Thursday, April 6, 2017

• Planning Commission Meeting April 2017

This meeting was about the proposed Camelia Townhouse project that is slated for the a triangle of land where Palomar becomes Washington at the city line with Murrieta.
The orange circle is where a stop sign is slated to go.

The first thing I noticed about this meeting is that the room was at least 80% full. Which means more people came to this meeting than came to the meeting about marijuana dispensaries last week.

Before any gumshoe tries to suggest that one meeting was better advertised over the other, both were touted in the same places. Thing is, people cared about one issue and not the other.

For those that want to see how the meeting went in real time, there are three videos below. 

The first video has the presentations, the second has the public comments, and the last is where the commission discussed the agenda item.

To recap what Camelia is, it's 163 unit gated townhouse project. The units are not apartments, though planning commissioner John Lloyd kept referring to them as apartments. These units are to be sold with the previously reported price point starting beyond $300K.



Public comments took about 45 minutes. 
The list of speakers is as follows:
                • Robert Kinsey (9 minutes)
                • Ken Mayes 
                • Pete Kee (9 minutes)
                • Dawn Morrison 
                • Tim Huizenga (6 minutes)
                • DJ Williams
                • Erika Vaughn
                • Ryan Vaughn 
                • Robert Kinsey returned for a second helping.

Which led to a humorous moment reminiscent of the famous scene from Spartacus. Since Mr. Kinsey had already had his three minutes, plus an additional six donated minutes, he hit a mini road block.

City Planner Matt Bassi suggested he could use additional donated minutes and commissioner Veronica Langworthy reminded them they had to submit their names first. 
This is where some pictures of the existing houses were introduced. 

The neighbors went into the field behind their homes, stood on the grounds where the proposed town homes will be, held some 20' flagpoles to give an idea of the height and snapped some pics.

I took one of the images and then superimposed the 6' block wall, and the town home beyond it. Of course it's not 100% accurate, I made this image in about 15 minutes and had very little to work with. It's just to give you an idea of what is being proposed.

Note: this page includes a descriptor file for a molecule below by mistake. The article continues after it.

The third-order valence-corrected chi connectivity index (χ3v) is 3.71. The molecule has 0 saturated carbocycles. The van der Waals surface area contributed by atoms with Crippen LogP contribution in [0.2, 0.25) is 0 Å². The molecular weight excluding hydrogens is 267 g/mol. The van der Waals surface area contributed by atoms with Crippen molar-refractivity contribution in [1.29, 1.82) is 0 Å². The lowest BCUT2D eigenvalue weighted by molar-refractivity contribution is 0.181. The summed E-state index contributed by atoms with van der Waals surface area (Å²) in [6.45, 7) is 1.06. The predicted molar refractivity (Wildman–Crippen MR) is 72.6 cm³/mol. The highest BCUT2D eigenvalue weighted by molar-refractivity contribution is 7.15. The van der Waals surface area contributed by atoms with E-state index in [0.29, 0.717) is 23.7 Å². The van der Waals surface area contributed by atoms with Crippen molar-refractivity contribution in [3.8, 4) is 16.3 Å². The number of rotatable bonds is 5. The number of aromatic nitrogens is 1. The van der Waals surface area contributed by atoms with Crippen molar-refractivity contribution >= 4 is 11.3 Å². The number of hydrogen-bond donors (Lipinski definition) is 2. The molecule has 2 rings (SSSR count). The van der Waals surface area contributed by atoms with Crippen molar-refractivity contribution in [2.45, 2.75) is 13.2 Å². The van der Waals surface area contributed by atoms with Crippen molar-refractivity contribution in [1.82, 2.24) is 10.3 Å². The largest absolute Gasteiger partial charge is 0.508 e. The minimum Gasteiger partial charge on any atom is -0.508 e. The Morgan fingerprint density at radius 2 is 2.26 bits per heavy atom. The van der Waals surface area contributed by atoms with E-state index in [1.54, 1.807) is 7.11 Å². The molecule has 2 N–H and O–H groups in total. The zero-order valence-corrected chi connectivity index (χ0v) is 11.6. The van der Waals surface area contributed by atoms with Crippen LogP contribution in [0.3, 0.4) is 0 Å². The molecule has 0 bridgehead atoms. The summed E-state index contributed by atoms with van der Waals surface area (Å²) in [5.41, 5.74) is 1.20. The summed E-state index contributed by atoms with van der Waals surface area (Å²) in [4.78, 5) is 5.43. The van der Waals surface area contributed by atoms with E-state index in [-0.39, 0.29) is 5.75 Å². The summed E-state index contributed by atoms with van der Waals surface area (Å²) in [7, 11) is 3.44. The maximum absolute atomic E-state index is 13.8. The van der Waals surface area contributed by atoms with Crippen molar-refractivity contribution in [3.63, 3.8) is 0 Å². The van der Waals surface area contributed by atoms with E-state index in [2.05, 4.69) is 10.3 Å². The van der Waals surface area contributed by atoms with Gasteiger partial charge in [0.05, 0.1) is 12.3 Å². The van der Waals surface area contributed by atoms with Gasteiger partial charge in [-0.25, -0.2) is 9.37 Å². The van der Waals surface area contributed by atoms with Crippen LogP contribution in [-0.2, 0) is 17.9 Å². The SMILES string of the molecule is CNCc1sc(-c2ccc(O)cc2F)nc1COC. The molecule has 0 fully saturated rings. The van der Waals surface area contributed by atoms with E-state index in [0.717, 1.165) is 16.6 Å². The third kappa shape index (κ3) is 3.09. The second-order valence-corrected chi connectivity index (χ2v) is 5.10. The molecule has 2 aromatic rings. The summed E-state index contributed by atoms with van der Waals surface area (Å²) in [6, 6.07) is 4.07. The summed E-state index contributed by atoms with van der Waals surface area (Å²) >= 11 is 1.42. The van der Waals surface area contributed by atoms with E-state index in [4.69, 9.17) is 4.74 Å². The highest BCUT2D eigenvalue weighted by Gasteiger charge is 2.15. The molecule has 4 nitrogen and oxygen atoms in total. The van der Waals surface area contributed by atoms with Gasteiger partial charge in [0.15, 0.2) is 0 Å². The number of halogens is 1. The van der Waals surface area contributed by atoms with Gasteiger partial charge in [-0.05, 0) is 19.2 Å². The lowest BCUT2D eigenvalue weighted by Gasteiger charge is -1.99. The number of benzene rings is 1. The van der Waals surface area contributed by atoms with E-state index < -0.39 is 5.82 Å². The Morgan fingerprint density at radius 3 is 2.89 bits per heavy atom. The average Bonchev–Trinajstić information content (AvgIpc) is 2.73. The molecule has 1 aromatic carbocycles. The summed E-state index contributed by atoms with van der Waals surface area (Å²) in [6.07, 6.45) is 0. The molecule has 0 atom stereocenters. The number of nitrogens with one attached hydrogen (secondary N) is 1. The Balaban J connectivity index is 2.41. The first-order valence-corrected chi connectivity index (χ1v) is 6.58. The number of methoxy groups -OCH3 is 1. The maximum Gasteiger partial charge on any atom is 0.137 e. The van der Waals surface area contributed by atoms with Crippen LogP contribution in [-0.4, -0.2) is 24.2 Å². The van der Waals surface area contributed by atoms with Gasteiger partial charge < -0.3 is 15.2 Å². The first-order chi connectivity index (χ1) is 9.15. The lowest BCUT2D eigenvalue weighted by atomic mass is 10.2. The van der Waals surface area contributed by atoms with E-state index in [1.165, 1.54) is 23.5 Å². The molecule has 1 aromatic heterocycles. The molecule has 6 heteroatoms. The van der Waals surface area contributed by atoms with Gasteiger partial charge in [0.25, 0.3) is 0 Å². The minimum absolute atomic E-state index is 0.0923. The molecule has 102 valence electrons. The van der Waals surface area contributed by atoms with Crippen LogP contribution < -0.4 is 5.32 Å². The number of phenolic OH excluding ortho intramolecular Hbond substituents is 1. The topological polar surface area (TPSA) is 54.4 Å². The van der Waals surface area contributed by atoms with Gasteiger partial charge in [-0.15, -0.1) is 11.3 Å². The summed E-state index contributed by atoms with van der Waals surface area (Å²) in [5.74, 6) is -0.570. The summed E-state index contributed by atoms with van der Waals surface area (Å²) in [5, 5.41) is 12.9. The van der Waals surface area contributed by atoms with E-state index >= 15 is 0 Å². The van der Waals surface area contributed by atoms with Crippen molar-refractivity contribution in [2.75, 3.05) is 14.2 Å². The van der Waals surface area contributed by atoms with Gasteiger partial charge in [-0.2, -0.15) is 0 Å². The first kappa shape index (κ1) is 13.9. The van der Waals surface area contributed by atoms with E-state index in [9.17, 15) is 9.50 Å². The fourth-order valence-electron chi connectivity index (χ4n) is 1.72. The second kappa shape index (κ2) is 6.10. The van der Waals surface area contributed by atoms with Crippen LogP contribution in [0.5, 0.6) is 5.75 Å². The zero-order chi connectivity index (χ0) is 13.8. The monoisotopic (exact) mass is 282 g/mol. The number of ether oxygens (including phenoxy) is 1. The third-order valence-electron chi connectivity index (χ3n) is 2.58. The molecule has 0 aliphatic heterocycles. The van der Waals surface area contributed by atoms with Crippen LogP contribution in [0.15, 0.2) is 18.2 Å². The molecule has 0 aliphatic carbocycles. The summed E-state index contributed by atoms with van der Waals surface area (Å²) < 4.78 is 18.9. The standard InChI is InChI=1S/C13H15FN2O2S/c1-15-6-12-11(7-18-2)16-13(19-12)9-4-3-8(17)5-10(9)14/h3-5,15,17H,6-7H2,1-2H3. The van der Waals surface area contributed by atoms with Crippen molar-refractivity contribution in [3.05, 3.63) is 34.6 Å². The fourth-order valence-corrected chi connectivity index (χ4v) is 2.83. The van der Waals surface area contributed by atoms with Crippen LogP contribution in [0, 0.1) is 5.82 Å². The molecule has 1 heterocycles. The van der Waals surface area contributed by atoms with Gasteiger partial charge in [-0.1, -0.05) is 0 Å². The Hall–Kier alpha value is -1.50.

One of the images supplied by the neighbors. On the left is how the original looks. On the right is after adding a town home and a block wall. If you look on the original image, you can see men in the field. Using them as a guide, the block wall I added may be much higher than six feet.
Also, trees are to be planted in the area between the block walls, and it was said that the new wall would be covered with vegetation once the landscaping matured. 
During the public comments Ken Mayes got a sitting ovation. It couldn't have been for what he said, since much of it wasn't even about the project, he was talking about the extreme shortage of park acres in town. That didn't prevent the crowd from getting excited at his oration style as he finished speaking.

Which led Chairman Stan Smith to mildly admonish the audience and suggested that if they are in agreement with the speaker, to raise their hands. Instead of raising hands, many went for the 1968 Olympics fist in the air after every speaker finished.
This photo doesn't accurately capture the sea of arms that went up.






There were a lot of fair points made during the public comments, right alongside a lot of silly ones. Sorry people, but when you say it's a nightmare (or worse), you're just adding to the joke meme known as first world problems.
We are so blessed that our key problem in life is a potential townhouse development.